|Year : 2008 | Volume
| Issue : 1 | Page : 85
Adrenal Insufficiency in a Cancer Patient Presenting as Acute Hypotension During Induction of Anaesthesia
Shilpi Singhal1, Pushplata Gupta2, Arun Agarwal3, Nitin Khuteta4, Anjum Khan5
1 Resident, Department of Surgical Oncology, Bhagwan Mahaveer Cancer Hospital & Research Centre, J.L.N. Road, Jaipur, India
2 Consultant, Department of Surgical Oncology, Bhagwan Mahaveer Cancer Hospital & Research Centre, J.L.N. Road, Jaipur, India
3 Consultant & Head, Department of Surgical Oncology, Bhagwan Mahaveer Cancer Hospital & Research Centre, J.L.N. Road, Jaipur, India
4 Consultant, Department of Internal Medicine, Bhagwan Mahaveer Cancer Hospital & Research Centre, J.L.N. Road, Jaipur, India
5 Consultant Department of Surgical Oncology, Bhagwan Mahaveer Cancer Hospital & Research Centre, J.L.N. Road, Jaipur, India
|Date of Acceptance||12-Oct-2007|
|Date of Web Publication||19-Mar-2010|
H.No. 419, Mahaveer Nagar-I, Tonk Road, Jaipur-302018
A 54 year-old-male, a case of squamous cell carcinoma of right pyriform fossa, treated with radical radiotherapy & chemotherapy in 2004, presented in January 2007, with difficulty in swallowing. He was diagnosed to have squamous cell carcinoma of upper third of oesophagus & surgery was planned. Patient had history of recurrent blackouts which were attributed to generalized weakness and diarrhoea. During induction, he developed Hypotension & on evaluation, was diagnosed to have primary adrenal insufficiency.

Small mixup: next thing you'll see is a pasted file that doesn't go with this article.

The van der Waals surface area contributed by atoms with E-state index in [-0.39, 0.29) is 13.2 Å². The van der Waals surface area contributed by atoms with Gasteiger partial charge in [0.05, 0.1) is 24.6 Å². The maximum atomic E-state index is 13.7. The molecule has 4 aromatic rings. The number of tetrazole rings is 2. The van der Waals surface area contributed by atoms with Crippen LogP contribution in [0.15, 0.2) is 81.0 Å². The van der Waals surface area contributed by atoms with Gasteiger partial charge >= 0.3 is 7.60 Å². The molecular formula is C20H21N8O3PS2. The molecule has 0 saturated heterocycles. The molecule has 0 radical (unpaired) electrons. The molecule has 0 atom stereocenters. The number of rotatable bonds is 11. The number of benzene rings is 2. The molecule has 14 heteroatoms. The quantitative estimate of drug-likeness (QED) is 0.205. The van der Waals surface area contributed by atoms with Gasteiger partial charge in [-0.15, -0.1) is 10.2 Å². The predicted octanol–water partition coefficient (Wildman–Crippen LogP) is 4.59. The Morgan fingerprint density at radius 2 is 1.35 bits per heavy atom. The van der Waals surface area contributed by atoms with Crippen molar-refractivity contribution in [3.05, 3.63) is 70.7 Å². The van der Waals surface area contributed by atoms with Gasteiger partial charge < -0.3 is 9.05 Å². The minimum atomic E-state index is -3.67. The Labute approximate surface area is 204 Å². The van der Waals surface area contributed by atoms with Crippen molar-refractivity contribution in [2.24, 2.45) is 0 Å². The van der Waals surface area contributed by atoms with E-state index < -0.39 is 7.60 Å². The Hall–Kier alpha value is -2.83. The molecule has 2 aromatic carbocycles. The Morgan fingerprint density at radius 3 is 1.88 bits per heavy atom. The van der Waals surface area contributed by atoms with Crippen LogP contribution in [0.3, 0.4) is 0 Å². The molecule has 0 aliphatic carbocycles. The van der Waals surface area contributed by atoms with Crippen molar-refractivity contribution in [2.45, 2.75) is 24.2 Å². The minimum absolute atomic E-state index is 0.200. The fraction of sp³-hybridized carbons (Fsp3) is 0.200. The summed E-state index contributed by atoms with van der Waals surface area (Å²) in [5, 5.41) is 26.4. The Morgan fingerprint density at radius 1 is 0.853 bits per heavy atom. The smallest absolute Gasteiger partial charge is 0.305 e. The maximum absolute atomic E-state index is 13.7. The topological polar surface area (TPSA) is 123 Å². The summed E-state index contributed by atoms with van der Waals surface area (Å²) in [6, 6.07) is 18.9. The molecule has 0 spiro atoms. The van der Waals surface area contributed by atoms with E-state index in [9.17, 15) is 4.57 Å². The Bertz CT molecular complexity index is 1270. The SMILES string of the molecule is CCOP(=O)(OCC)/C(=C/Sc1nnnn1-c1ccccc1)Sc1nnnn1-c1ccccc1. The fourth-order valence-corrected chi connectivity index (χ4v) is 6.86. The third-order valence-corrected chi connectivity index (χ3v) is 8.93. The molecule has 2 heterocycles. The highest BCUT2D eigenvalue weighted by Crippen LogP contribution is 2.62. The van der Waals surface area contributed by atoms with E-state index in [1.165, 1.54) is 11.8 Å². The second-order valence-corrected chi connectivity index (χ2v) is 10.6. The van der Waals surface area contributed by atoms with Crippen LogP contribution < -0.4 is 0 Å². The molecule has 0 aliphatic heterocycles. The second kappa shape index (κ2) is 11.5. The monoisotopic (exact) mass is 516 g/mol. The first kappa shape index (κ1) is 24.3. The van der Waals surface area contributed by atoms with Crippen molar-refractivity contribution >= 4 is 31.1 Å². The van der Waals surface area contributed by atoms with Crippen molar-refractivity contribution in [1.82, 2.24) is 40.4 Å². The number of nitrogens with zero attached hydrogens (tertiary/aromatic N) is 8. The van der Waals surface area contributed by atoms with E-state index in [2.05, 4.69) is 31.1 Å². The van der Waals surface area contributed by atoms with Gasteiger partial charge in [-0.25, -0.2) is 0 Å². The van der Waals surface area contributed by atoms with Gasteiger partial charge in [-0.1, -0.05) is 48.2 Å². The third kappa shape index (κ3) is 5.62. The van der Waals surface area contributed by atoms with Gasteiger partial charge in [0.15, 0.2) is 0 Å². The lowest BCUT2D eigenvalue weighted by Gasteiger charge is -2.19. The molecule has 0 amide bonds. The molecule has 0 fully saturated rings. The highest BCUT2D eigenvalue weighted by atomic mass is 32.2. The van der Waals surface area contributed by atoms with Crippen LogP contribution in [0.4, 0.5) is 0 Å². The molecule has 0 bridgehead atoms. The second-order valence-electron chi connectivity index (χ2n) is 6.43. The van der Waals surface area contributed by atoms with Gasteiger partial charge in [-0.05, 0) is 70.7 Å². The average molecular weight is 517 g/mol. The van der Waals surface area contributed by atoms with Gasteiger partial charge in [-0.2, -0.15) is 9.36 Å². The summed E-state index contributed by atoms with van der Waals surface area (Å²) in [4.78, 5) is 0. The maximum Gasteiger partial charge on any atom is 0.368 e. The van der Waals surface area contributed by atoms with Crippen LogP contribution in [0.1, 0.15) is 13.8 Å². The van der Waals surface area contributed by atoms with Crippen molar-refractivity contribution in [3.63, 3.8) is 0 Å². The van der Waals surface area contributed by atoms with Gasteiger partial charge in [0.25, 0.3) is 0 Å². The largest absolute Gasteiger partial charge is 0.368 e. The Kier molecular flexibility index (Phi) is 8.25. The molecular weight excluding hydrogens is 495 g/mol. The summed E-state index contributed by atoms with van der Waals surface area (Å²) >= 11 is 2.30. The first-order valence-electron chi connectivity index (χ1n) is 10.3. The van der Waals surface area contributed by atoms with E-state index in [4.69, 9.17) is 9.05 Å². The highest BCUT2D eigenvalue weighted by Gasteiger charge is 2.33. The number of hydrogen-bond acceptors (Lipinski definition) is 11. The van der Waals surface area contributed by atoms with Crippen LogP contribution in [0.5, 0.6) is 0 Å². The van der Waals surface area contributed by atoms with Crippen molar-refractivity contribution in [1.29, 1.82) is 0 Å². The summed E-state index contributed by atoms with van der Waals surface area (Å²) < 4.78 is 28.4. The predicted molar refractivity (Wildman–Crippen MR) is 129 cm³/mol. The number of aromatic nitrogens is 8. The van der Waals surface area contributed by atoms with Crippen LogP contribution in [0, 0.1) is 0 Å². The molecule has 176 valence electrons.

Keywords: Adrenal insufficiency/Addison′s disease, recurrent episodes of syncope, Synacthen test, Malignancy or chronic disease.
|How to cite this article:|
Singhal S, Gupta P, Agarwal A, Khuteta N, Khan A. Adrenal Insufficiency in a Cancer Patient Presenting as Acute Hypotension During Induction of Anaesthesia. Indian J Anaesth 2008;52:85
|How to cite this URL:|
Singhal S, Gupta P, Agarwal A, Khuteta N, Khan A. Adrenal Insufficiency in a Cancer Patient Presenting as Acute Hypotension During Induction of Anaesthesia. Indian J Anaesth [serial online] 2008 [cited 2013 May 24];52:85. Available from: http://www.ijaweb.org/text.asp?2008/52/1/85/60605
| Introduction|| |
Primary hypoadrenalism is a rare condition with an estimated incidence in the developed world of 0.8 cases per 100,000 & prevalence of 4-11 cases per 100,000 population  . It is associated with significant morbidity & mortality but if diagnosed, it can be easily treated  . This case report highlights the importance of evaluating for sub clinical adrenal insufficiency in patients with recurrent episodes of syncope  which are otherwise considered to be due to generalized weakness related to comorbid conditions.
| Case report|| |